“It’s really interesting how often people have a hard time understanding or defining what the goal might be,” he said.
In the health care arena, EdjAnalytics is working to identify factors that put patients at risk for hospital readmission during a set period of time. O’Leary declined to name his client but said it’s a large Northeastern hospital system.
Because the Affordable Care Act ties readmission rates to reimbursements, he said, it has amplified the financial incentive of using data to identify at-risk patients before they are discharged.
Outside of current projects, O’Leary also sees applications in education. For example, data can identify students who are most likely to drop out of college. While EdjAnalytics has no current partnerships with school systems, it’s a segment O’Leary wants to enter.
He also sees potential to help with retention in industries with high turnover.
He estimates his team is working on three or four projects at any given time.
“We’ve got so much data that we’re compiling — across the world, really — that people really don’t know what to do with all of it,” O’Leary said.
“The fact is, there’s enough out there to solve a lot of problems. It’s just understanding how to do that. So, big opportunity.”
The next Genscape?
Reflecting on his time starting and running Genscape, O’Leary said he was at a different stage of his life. As a 30-something, he was raising his three children. Now they’re in college or on their way out of the nest.
Professionally, he’s also gained a decade of experience as a CEO.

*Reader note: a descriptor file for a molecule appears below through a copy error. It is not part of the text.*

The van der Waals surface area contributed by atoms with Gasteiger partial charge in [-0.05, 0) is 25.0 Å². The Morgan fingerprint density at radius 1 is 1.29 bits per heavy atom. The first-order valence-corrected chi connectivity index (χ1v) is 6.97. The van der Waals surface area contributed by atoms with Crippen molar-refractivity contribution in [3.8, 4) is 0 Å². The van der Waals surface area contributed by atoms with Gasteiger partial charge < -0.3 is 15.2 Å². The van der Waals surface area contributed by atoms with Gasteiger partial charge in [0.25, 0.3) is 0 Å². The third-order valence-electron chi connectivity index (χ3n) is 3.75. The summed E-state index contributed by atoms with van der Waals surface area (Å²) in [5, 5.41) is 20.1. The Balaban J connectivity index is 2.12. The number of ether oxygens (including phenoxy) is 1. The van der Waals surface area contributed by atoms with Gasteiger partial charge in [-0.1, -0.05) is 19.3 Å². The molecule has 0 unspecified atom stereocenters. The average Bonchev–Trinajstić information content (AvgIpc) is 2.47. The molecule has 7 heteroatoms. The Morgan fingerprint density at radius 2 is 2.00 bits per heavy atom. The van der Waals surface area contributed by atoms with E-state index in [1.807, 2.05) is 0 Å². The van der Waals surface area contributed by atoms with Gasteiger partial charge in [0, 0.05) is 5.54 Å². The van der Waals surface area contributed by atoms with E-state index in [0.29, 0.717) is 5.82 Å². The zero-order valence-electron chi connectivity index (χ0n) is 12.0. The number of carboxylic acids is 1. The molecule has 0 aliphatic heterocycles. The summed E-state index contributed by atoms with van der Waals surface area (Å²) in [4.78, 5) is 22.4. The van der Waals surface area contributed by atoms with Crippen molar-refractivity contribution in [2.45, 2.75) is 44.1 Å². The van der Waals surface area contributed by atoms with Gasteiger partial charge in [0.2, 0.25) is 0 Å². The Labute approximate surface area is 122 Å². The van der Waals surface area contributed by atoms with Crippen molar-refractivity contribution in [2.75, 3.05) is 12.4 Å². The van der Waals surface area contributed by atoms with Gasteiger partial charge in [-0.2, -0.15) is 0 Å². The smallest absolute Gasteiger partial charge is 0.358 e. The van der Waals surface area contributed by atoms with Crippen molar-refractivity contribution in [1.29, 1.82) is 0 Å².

One of his biggest changes: “I don’t get blown away by the ebbs and flows of an early-stage business. You have good days and you have bad days in any company. Early stage, when the risk factor is much higher, it can wear you out.”
Now he knows “it’s just part of the game.” He understands which factors are important, he said, more so than before.
“And I know that if we continue to get really good people in this company, the opportunities are there. We’re going to be fine.”
Asked whether Edj might become the next Genscape, he said the two are completely different businesses. With more experience, he said, he will do things differently this time.
But he wants to retain the core elements that made Genscape a great company, he said, such as its culture and “Why not?” attitude.
He takes pride in building a great place to work.
“That’s what we’re doing with this company,” he said. “We’re solving interesting problems. We’re, hopefully, making the world a better place with the work we do and providing a neat environment for smart people to push themselves a little bit.”
O’Leary sees staff doubling within a few years
EdjAnalytics CEO Sean O’Leary is focused on growing the early-stage company. It currently employs fewer than 15 people, five of whom are full time. He expects to double and perhaps triple the staff in the next few years as the company grows in the expected range of 200 percent this year.
He declined to disclose revenue but said the company has turned a profit.
Its co-founders funded the company to get it started, O’Leary said, and they’re currently evaluating whether to manage growth through outside investors or personal funds.
Business: Uses data sets to support business applications
CEO: Sean O’Leary
Founded: August 2013
Employees: Fewer than 15
Revenue: Declined to disclose
Growth: Expects to grow in 200 percent range this year
Address: 732 E. Market St., Suite 203